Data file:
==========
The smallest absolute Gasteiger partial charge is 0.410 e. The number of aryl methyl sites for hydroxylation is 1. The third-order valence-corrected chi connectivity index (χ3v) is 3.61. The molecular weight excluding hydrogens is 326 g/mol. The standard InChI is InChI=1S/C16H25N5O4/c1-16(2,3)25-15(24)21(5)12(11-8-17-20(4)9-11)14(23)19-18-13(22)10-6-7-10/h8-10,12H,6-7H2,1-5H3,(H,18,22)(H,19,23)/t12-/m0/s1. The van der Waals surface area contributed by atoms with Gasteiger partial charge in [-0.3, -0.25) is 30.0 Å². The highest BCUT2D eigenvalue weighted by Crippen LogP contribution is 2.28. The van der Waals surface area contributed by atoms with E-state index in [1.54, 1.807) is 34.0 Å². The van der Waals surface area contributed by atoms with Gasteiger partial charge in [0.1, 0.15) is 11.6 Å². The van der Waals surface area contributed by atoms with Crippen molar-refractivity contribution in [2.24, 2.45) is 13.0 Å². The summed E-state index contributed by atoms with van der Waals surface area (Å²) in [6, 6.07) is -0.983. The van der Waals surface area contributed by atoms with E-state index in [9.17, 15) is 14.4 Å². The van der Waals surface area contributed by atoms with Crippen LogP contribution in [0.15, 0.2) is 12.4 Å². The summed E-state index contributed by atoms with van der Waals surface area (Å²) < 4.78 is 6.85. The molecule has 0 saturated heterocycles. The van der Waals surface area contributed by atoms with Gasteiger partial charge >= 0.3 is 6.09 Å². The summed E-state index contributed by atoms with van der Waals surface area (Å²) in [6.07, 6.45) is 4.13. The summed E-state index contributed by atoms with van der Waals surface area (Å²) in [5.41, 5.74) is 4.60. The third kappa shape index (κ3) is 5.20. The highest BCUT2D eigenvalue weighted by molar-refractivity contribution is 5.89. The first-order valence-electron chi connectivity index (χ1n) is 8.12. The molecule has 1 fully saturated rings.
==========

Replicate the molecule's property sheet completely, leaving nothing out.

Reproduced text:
The smallest absolute Gasteiger partial charge is 0.410 e. The number of aryl methyl sites for hydroxylation is 1. The third-order valence-corrected chi connectivity index (χ3v) is 3.61. The molecular weight excluding hydrogens is 326 g/mol. The standard InChI is InChI=1S/C16H25N5O4/c1-16(2,3)25-15(24)21(5)12(11-8-17-20(4)9-11)14(23)19-18-13(22)10-6-7-10/h8-10,12H,6-7H2,1-5H3,(H,18,22)(H,19,23)/t12-/m0/s1. The van der Waals surface area contributed by atoms with Gasteiger partial charge in [-0.3, -0.25) is 30.0 Å². The highest BCUT2D eigenvalue weighted by Crippen LogP contribution is 2.28. The van der Waals surface area contributed by atoms with E-state index in [1.54, 1.807) is 34.0 Å². The van der Waals surface area contributed by atoms with Gasteiger partial charge in [0.1, 0.15) is 11.6 Å². The van der Waals surface area contributed by atoms with Crippen molar-refractivity contribution in [2.24, 2.45) is 13.0 Å². The summed E-state index contributed by atoms with van der Waals surface area (Å²) in [6, 6.07) is -0.983. The van der Waals surface area contributed by atoms with E-state index in [9.17, 15) is 14.4 Å². The van der Waals surface area contributed by atoms with Crippen LogP contribution in [0.15, 0.2) is 12.4 Å². The summed E-state index contributed by atoms with van der Waals surface area (Å²) < 4.78 is 6.85. The molecule has 0 saturated heterocycles. The van der Waals surface area contributed by atoms with Gasteiger partial charge >= 0.3 is 6.09 Å². The summed E-state index contributed by atoms with van der Waals surface area (Å²) in [6.07, 6.45) is 4.13. The summed E-state index contributed by atoms with van der Waals surface area (Å²) in [5.41, 5.74) is 4.60. The third kappa shape index (κ3) is 5.20. The highest BCUT2D eigenvalue weighted by molar-refractivity contribution is 5.89. The first-order valence-electron chi connectivity index (χ1n) is 8.12. The molecule has 1 fully saturated rings.